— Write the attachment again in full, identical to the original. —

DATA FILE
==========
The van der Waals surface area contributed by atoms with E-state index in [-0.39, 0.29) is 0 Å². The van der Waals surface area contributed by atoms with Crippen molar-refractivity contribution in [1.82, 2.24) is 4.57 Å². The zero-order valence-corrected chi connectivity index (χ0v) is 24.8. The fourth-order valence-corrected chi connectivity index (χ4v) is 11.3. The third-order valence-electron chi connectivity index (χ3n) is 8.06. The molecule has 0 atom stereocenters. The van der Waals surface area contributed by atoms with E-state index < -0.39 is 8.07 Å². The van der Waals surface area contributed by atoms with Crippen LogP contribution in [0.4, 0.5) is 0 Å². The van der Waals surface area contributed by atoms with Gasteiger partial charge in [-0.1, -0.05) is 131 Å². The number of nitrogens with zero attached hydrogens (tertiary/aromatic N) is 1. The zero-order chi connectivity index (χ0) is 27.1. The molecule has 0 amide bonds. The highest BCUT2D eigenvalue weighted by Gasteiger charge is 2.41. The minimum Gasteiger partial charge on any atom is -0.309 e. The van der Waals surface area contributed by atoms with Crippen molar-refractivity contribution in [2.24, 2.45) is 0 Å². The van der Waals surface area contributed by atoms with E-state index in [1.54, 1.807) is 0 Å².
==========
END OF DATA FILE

The van der Waals surface area contributed by atoms with E-state index in [-0.39, 0.29) is 0 Å². The van der Waals surface area contributed by atoms with Crippen molar-refractivity contribution in [1.82, 2.24) is 4.57 Å². The zero-order valence-corrected chi connectivity index (χ0v) is 24.8. The fourth-order valence-corrected chi connectivity index (χ4v) is 11.3. The third-order valence-electron chi connectivity index (χ3n) is 8.06. The molecule has 0 atom stereocenters. The van der Waals surface area contributed by atoms with E-state index < -0.39 is 8.07 Å². The van der Waals surface area contributed by atoms with Crippen LogP contribution in [0.4, 0.5) is 0 Å². The van der Waals surface area contributed by atoms with Gasteiger partial charge in [-0.1, -0.05) is 131 Å². The number of nitrogens with zero attached hydrogens (tertiary/aromatic N) is 1. The zero-order chi connectivity index (χ0) is 27.1. The molecule has 0 amide bonds. The highest BCUT2D eigenvalue weighted by Gasteiger charge is 2.41. The minimum Gasteiger partial charge on any atom is -0.309 e. The van der Waals surface area contributed by atoms with Crippen molar-refractivity contribution in [2.24, 2.45) is 0 Å². The van der Waals surface area contributed by atoms with E-state index in [1.54, 1.807) is 0 Å².